Province, city review riot aftermath

Solicitor General Shirley Bond's pleas to celebrate responsibly went out the window along with the Vancouver Canucks' Stanley Cup hopes Wednesday night, leaving the city and the province to clean up and assess their crowd control strategy.

Public Safety Minister Shirley Bond

Solicitor General Shirley Bond’s pre-game pleas to celebrate responsibly went out the window along with the Vancouver Canucks’ Stanley Cup hopes Wednesday night, leaving the city and the province to clean up and assess their crowd control strategy.

RCMP reinforcements sent in as post-game crowds turned violent failed to stop extensive damage and looting in downtown stores, and a Vancouver Police strategy of “meet and greet” by crowd control units with people watching on giant TV screens. As the mayhem was covered on live television, Bond urged thousands of picture-snapping spectators to go home.

Lessons learned from the 1994 Stanley Cup riot did not anticipate the impact of social media on crowds, which were invited to downtown “live sites” to watch in the tradition of the 2010 Olympics. Huge crowds of spectators delayed police and fire crews from stopping the looting and burning sparked by small, organized groups.

“I am disturbed that a relatively small number of people turned confrontational and engaged the Vancouver Police in such a negative way,” Bond said. “I expect that all steps will be taken to bring those responsible to justice. Members of the public will be able help the police and crown prosecutors by submitting any photos or videos they may have.”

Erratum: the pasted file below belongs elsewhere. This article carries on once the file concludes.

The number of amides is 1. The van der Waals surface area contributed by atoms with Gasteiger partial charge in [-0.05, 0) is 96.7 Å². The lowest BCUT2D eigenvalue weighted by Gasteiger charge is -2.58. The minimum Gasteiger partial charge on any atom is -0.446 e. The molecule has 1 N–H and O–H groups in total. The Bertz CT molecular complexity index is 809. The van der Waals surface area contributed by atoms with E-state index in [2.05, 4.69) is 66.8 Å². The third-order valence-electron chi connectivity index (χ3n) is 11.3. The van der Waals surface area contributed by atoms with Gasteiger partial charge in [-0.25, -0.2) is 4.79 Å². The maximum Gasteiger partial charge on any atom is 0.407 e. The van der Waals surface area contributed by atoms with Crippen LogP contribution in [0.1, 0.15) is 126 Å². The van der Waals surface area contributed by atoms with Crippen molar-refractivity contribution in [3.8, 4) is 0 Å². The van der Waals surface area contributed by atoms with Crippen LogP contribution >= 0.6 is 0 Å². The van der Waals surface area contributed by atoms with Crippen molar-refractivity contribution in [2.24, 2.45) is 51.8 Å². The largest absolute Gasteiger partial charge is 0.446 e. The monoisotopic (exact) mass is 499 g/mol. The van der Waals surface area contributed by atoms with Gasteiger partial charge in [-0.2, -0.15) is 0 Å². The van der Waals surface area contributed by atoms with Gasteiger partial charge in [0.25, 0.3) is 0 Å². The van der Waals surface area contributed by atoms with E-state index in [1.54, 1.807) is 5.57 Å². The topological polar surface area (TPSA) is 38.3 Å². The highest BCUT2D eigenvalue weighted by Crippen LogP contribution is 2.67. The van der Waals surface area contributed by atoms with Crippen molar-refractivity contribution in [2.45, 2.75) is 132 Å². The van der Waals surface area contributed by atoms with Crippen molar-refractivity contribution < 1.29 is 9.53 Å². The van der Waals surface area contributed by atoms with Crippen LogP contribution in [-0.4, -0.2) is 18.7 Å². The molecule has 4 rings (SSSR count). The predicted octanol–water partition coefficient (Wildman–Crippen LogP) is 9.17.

Vancouver Mayor Gregor Robertson also identified “a small group of troublemakers” as the primary cause.

Premier Christy Clark told CKNW radio Thursday that the review has to focus on the social media impact, and new technology that identifies people caught in video and still images will help identify the culprits.

“We have to make sure that the hard core group of troublemakers is punished,” Clark said.

 

Just Posted

Victoria City Council approves inclusionary housing policy

After years of back and forth, the policy will be ratified in two weeks

Filipino Heritage Month event takes over Centennial Square

Dancing, music and food highlight Mabuhay Day celebration in Victoria

West Shore residents report finding anti-SOGI 123 flyers in mailboxes

SD62 trustee Ravi Parmar says the flyers are ‘garbage’

Saanich woman runs marathons to make dreams come true

Hempler gutted her way through 122 kms with minimal breaks, to support Help Fill a Dream Foundation

Victoria Weekender: What’s happening this weekend, June 15-16

Car Free YYJ, a barber battle and an Outdoor Discovery Day

Bombers down B.C. Lions 33-23 in season opener

Former Lion Andrew Harris leads Winnipeg with 148 rushing yards

Northern B.C. family remembers murdered Indigenous woman with memorial walk

Still no closure for Ramona Wilson’s family 25 years later

Homalco tour gives glimpse into area’s ‘People, Land, Water’

First Nation business mixes cultural components with wildlife excursions

Monkey spotted on late-night jaunt in Campbell River

Conservation officers also apparently looking for cougar in the area

B.C. university to offer mentorship program for former youth in care

Students using the provincial tuition waiver program will soon be able to form a community at KPU

Cyclists competing in one of the toughest bike races on the planet pass through Fernie

Divide riders looking strong as they finish first leg of 4160 km race

You might not know these B.C. records are public

Hired a lawyer to file a civil claim? Those are published online

B.C. bus driver loses case to get job back after texting while driving full bus

An arbitator ruled that Tim Wesman’s phone usage was a “a reckless disregard for public safety”

Most Read